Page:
He misses the point. ‘Big media’s’ monopoly of communication in the democratic process is over. Good. But hopes for ‘citizen media’ need to be realistic; as does any assessment of the enduring merits of ‘big media’ … like its ability to pose and press the really tough questions; like its persistence in coming back to the unanswered questions; like its ability to field ego against ego, personality against personality … not the most attractive aspect of ‘big media’, but its most necessary given the politics that we have.
Maybe there is a way of fusing ‘big’ and ‘citizen’, ‘old’ and ‘new’, but this wasn’t it.
Well, we agree about the fusing but disagree, clearly, about the cause. The citizens spoke with eloquence and directness, when they were permitted to by the big media. It was the big media that messed that up.
Here is my friend Michael Rosenblum, former big-media guy now small-media guy, taking my side on the question of CNN selecting all the questions:
A few days ago, CNN started running a promo in which CNN News VP David Bohrman and a few producers sat at a table in front of laptops. “We’ve gotten hundreds of questions so far” says Bohrman, “and we have to pick the best ones to ask”.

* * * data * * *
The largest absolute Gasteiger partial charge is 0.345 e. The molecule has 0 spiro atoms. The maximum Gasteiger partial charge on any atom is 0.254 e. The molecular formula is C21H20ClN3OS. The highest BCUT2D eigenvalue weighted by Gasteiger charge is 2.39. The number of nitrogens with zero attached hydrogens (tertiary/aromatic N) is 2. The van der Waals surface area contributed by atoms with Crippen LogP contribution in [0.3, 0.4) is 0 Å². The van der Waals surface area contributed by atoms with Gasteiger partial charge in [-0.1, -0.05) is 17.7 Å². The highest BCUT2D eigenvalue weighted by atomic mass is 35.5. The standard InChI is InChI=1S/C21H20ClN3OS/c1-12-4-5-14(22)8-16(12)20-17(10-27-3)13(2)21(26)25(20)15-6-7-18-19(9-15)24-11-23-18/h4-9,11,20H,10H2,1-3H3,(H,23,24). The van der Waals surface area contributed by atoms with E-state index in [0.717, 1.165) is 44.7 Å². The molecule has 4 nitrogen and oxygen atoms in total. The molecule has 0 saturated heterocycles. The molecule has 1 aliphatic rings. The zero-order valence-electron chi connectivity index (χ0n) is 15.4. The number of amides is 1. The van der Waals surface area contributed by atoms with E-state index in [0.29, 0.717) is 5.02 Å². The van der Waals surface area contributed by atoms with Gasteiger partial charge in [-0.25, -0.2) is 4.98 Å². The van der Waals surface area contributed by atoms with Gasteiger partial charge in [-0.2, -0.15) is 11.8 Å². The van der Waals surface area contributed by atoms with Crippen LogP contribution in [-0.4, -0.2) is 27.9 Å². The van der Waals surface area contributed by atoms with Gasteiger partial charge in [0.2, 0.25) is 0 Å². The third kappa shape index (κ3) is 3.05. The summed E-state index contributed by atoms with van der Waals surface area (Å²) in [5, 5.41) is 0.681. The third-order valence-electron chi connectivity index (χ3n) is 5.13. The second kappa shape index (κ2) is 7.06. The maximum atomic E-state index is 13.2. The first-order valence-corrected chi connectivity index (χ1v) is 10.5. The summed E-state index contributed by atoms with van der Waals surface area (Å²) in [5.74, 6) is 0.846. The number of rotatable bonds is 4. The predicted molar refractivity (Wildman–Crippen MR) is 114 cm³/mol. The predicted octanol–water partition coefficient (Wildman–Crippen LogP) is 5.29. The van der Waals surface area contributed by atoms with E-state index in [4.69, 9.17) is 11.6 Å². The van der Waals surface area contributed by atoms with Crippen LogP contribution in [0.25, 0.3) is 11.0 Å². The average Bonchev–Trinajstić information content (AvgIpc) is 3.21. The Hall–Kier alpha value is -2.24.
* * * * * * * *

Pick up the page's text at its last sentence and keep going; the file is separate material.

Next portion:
Why does David Bohrman (or anyone for that matter) have to pick the best questions, or any questions. Why not just post all the video questions on the web and let the public decide which ones they like the best.
In the online world, David Bohrman, (or anyone else doing this) simply gets in the way of the process. The beauty of the web is that it does not need, nor does it want ‘executive producers’ or ‘vice presidents’. Neither would I want David Bohrman to be on Amazon.com deciding which of the thousands of books available we will be offering tonight.
The same goes for Anderson Cooper.
Get out of the way.
Hell, even Adam Cohen on the New York Times editorial page — big media of big media — understands how it would have been better for the people to have had a role in the selection:
Whatever the ideology, these questions had an authentic feel that is too often lacking in the scripted words of paid professionals. The questions could become even more real in future debates, if the organizers drop the filtering and let YouTube users pick the questions.
YouTube will be available on the iPhone at launch. Big deal, I think: snippet TV on snippet screens; the ability to send videos around to each other and watch them on the go.